West Branch Canal

2018-07-15T12:01:50+00:00By |

The transportation of goods, services and people was a rough and inefficient undertaking in the Susquehanna Valley in the early 1800s. This would change with the advent of the West Branch Canal in the 1830s. Colonial and later state officials envisioned the idea of canals as far back as the mid-18th century.


The creation of a canal system was postponed because of the tribulations of the Revolutionary War and later the birth pangs of nationhood. Finally, on Feb. 26, 1826, the Pennsylvania General Assembly authorized the creation of a canal system, looking to duplicate the success of New York’s Erie Canal.


The West Branch of the Susquehanna’s section of this canal system was constructed between 1828 and 1834. The West Branch Canal formally opened on July 4, 1834. The canal, at this time, only went to mouth of Loyalsock Creek. The first packet boat to navigate the canal was the “James Madison.” A group of local dignitaries, including former Gov. J. Andrew Shulze, who originally hailed from Montoursville, rode the boat from Northumberland to the end of the canal. They were met at the lock point by the “Williamsport Guards” commanded by Capt. John Grafius, as well as a company of the “Lycoming Cavalry.” They took stagecoaches for the three-mile trip to Williamsport. Two years later in July 1836 the canal reached Williamsport.


William F. Packer, Superintendent of the Lycoming Line of the Canal, and later governor of Pennsylvania, estimated the cost of the 73-mile canal that extended from Northumberland to Williamsport to Lock Haven and finally to Bellefonte at $1,158,580.84. Paul Rickolt wrote in the “Now and Then,” the July 1944 journal of the Muncy Historical Society, “The canal was 28 feet wide on the bottom, 40 feet wide at the top, and 8 to 10 feet deep.”


Irish immigrant laborers built the canal almost exclusively. John F. Meginness writes of the canal’s importance in his “History of Lycoming County,” “For many years the canal was an important water highway and it gave impetus to business, which was felt in commercial circles throughout Lycoming County.”


Terry Rhian discusses of the economic impact of the canal in a paper titled, “William
sport’s Economic Development during the Canal Period 1828-1850.” He writes, “The canal resulted in bringing of people of working age to Williamsport, hence, increasing the growth of the economy through the development of manufacturers and industries. “The completion of the West Branch Canal was the first forward step in transportation and as result revolutionized the trade pattern of the valley.”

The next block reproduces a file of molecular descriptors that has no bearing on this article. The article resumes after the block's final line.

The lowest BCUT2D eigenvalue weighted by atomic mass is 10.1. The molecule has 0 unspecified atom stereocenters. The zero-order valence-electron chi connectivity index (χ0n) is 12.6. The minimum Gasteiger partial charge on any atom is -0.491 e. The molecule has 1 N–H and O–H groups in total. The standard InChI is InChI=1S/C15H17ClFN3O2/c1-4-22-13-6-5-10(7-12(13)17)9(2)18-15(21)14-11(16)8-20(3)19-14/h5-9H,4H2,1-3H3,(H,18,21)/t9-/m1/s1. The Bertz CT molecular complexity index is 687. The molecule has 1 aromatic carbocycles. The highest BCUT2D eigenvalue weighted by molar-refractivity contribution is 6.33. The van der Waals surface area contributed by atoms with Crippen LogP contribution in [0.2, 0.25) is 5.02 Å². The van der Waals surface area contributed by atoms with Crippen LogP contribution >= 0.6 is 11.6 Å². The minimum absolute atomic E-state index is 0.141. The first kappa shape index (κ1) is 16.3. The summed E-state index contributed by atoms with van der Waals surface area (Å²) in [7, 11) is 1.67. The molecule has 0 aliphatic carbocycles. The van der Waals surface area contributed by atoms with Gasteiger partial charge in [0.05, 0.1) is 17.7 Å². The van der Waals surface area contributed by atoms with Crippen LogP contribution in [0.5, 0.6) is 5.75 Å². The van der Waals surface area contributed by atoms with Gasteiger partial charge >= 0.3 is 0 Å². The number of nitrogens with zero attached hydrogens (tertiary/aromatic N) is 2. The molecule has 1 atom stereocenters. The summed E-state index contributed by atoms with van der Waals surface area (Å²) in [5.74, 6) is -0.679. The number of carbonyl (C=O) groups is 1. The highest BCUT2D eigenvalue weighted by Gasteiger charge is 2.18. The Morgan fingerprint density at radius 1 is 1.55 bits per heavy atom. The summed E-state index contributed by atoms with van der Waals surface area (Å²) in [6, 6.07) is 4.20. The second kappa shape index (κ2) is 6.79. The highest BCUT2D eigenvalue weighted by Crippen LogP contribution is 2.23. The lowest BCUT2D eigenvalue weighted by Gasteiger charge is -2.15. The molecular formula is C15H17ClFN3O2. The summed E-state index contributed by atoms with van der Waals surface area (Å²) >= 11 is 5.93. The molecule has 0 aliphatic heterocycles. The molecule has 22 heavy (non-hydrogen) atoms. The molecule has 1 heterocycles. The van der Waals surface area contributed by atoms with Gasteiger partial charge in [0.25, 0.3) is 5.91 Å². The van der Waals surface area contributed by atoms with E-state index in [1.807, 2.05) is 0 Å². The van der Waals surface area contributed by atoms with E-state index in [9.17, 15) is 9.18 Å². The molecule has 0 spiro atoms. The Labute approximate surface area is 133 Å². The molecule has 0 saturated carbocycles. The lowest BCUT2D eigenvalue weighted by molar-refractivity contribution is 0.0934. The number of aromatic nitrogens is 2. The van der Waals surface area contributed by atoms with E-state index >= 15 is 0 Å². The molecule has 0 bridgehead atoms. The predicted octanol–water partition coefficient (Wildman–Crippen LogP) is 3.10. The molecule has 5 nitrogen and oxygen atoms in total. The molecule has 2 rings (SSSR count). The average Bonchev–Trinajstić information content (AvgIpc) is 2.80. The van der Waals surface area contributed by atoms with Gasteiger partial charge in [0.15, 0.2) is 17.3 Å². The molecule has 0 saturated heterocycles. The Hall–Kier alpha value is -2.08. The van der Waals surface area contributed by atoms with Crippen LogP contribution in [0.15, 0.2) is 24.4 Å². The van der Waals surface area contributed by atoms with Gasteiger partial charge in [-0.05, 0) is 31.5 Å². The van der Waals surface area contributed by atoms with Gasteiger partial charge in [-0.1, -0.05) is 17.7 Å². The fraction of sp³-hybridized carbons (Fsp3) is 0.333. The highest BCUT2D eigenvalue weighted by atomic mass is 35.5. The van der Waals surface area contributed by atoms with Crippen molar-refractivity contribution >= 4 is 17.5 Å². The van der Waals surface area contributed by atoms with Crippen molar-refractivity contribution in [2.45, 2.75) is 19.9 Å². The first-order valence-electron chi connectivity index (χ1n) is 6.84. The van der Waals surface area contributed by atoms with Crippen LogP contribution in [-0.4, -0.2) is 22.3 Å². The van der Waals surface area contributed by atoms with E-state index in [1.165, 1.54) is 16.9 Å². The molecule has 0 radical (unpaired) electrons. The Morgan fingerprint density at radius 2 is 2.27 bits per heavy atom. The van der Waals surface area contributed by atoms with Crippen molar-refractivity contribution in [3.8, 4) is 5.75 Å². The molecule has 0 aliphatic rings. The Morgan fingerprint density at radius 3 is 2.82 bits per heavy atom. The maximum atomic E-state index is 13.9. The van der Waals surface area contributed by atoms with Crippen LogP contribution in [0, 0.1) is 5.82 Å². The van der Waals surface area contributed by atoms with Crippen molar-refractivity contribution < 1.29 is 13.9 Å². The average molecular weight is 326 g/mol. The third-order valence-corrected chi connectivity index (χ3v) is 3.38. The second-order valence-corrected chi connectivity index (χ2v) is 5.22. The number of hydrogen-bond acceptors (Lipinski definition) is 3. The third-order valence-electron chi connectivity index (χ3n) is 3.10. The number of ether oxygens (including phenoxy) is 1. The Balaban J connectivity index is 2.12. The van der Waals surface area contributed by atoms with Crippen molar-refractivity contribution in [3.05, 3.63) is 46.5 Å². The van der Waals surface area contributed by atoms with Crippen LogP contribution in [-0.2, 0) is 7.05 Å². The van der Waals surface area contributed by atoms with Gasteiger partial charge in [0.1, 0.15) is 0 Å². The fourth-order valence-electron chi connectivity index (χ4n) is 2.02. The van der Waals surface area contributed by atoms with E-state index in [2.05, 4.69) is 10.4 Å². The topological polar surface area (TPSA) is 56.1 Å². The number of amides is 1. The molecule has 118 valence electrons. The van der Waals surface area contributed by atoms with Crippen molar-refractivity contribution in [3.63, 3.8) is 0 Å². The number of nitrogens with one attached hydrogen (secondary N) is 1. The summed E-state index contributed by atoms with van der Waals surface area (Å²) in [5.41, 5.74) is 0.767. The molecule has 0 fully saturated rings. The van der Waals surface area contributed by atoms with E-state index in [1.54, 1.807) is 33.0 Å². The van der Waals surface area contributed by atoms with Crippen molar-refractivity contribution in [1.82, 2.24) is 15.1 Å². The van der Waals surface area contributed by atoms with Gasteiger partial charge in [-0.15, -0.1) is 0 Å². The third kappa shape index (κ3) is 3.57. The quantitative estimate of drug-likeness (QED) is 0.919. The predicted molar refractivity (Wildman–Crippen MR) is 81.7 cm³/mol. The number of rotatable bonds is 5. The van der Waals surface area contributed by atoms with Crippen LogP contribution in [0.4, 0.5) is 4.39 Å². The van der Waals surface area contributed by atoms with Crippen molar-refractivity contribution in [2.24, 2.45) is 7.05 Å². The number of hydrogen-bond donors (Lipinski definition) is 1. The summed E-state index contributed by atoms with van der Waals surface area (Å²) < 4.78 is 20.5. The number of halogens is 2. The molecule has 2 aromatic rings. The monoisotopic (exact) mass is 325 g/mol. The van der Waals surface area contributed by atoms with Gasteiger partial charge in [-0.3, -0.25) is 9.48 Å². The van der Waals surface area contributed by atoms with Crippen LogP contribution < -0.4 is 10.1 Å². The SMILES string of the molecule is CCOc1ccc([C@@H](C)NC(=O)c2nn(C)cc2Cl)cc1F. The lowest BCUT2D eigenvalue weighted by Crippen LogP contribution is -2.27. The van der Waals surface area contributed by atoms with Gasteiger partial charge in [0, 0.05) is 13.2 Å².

The canal provided industries the ability to ship goods to various locales and as a result, a variety of new industries located in the Williamsport area. Because the canal wharves were at the foot of Market Street, Market Square became a “major crossroads of trade in the West Branch Valley.”


Rhian asserts in his paper that, “without the West Branch Canal, Williamsport would have remained a backwater, wilderness village.”


The canal was eventually superseded by the railroads as the primary means of transportation, and the great flood of 1889 was the death knell of the West Branch Canal. The coming of the West Branch Canal was one of the most important events in the development of Williamsport and Lycoming County as a major trade center. Its impact still is felt today.

 

By Lou Hunsinger Jr., Williamsport Sun-Gazette

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About the Author:

Louis E. Hunsinger Jr. lives in Williamsport, and has written extensively on local history as well local professional baseball history. He is freelance writer who contributes frequently to "Webb Weekly." He has had articles published in "The National Pastime," as well as in the "Biographical Encyclopedia of American Sports." He is a member of the Society of American Baseball Research (SABR), and is active locally in various organizations including the Advisory Committee of Wise Options and as a Tour Guide for the Lycoming County Visitors Bureau. He has a bachelor's degree in Political Science with minors in History and Journalism.